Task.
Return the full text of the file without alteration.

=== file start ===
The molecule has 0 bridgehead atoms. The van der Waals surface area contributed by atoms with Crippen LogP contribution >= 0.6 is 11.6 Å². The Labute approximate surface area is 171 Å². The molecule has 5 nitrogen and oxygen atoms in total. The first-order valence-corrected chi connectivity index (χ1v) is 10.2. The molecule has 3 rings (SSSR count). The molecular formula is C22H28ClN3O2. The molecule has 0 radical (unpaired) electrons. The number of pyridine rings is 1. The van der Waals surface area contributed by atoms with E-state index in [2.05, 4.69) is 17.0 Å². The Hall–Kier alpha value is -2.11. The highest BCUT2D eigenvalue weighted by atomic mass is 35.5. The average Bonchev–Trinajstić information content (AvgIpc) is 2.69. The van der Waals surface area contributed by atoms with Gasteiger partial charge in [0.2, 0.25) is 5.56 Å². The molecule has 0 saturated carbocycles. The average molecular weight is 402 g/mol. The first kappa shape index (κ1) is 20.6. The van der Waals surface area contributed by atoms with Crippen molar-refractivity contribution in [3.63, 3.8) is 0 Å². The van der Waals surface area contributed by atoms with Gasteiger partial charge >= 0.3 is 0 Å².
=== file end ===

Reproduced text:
The molecule has 0 bridgehead atoms. The van der Waals surface area contributed by atoms with Crippen LogP contribution >= 0.6 is 11.6 Å². The Labute approximate surface area is 171 Å². The molecule has 5 nitrogen and oxygen atoms in total. The first-order valence-corrected chi connectivity index (χ1v) is 10.2. The molecule has 3 rings (SSSR count). The molecular formula is C22H28ClN3O2. The molecule has 0 radical (unpaired) electrons. The number of pyridine rings is 1. The van der Waals surface area contributed by atoms with E-state index in [2.05, 4.69) is 17.0 Å². The Hall–Kier alpha value is -2.11. The highest BCUT2D eigenvalue weighted by atomic mass is 35.5. The average Bonchev–Trinajstić information content (AvgIpc) is 2.69. The van der Waals surface area contributed by atoms with Gasteiger partial charge in [0.2, 0.25) is 5.56 Å². The molecule has 0 saturated carbocycles. The average molecular weight is 402 g/mol. The first kappa shape index (κ1) is 20.6. The van der Waals surface area contributed by atoms with Crippen molar-refractivity contribution in [3.63, 3.8) is 0 Å². The van der Waals surface area contributed by atoms with Gasteiger partial charge >= 0.3 is 0 Å².